The Missing Son . . .
He was missing. The parents discovered this when he did not turn up till late in the evening. They went out frantic, in search. They asked the villagers. The villagers remained mum. They were struck by a kind of enigmatic silence. Only silence prevailed.
Did you see him in the morning? the parents asked.
Yes, the villagers said.
Which direction did he go?
The villagers refused to speak.
Did you see him after that?
The villages did not utter a word.
But you must have seen him, they insisted.
He plays in the paddy fields that way. And they pointed towards a direction.
Still they did not say anything. One suddenly mumbled, there was a police vehicle. Another said there was an army jeep. But they stopped short and did not say anything more.
Please, the parents insisted, did they pick him up, was he in the vehicle? They were near to tears. After sometime they started crying.
The father suddenly woke up at night. It was 3.00a.m, and he had not arrived. Everyone was sleeping. The next morning the parents sat at the veranda. They were waiting. Then, the next morning. Then, the next morning. His little brother asked the parents where his brother was? They told him that he would come back after a few days as he had gone to the nearby village to stay with his relatives. The brother knew that this was not true. Suddenly the thought of blood flashed his mind.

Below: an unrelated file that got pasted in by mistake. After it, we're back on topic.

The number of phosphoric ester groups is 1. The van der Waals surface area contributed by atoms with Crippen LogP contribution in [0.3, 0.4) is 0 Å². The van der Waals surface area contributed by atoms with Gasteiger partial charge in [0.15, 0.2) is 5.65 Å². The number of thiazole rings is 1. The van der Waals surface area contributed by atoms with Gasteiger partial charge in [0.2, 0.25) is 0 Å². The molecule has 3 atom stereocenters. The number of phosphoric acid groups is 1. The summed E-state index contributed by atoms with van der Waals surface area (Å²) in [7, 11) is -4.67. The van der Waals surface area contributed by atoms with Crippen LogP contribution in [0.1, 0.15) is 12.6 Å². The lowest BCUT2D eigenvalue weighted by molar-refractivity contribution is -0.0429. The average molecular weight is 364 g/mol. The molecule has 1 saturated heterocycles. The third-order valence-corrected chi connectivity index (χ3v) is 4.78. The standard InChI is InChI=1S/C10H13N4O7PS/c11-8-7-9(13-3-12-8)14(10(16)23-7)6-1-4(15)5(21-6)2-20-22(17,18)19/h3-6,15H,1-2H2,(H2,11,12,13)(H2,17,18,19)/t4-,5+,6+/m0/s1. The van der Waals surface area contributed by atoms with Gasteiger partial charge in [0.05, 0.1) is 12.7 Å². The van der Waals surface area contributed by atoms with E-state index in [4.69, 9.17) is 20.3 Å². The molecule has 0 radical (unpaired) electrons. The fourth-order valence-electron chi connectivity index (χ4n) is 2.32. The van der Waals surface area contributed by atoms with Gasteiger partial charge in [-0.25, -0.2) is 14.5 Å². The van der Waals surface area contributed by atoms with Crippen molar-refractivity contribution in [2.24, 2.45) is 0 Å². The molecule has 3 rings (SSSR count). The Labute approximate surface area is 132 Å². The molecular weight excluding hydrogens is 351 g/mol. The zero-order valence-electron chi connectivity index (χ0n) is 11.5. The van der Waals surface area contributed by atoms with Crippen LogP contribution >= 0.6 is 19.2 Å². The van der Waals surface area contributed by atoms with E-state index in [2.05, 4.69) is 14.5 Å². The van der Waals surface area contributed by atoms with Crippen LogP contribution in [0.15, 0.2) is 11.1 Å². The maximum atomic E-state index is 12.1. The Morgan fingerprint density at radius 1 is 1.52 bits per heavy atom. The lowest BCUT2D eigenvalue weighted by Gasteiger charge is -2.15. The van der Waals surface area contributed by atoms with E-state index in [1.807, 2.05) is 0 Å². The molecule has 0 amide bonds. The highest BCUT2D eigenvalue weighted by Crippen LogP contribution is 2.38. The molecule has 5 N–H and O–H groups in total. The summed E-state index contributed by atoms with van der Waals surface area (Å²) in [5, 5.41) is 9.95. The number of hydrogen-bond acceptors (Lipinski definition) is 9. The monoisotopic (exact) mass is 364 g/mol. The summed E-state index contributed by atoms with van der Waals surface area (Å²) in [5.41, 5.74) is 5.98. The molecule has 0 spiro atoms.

A few days later the villagers saw some spot of blood leaving a trail on the village path. It was a pucca road. But there was blood. They came excitedly to his parents to tell them about it. What has blood got to do with my son's absence, they demanded. No, no the villagers muttered you never know what the police and the army do. They kill. But he was only a ten year old boy they said. Who would harm such an innocent child? And for what? They shook their heads and left.
The parents were stupefied. What could it mean? What could they mean? What are they saying? He still did not come home. It was a year since he left. The mother had become mad, the father had gone mad but the younger brother remained normal and played around like a normal child. Did he miss his brother? Some people suggested to advertise in the newspapers about the absence. But they did not know what this was all about.
They went to the police and reported.
Why did you come so late? the police officer barked.
We were hoping they said. . .
The son came back ten years later. He had a beard. He was tall. And around his neck a gun slung ominously. The villagers said, I told you so.
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Ananya S Guha
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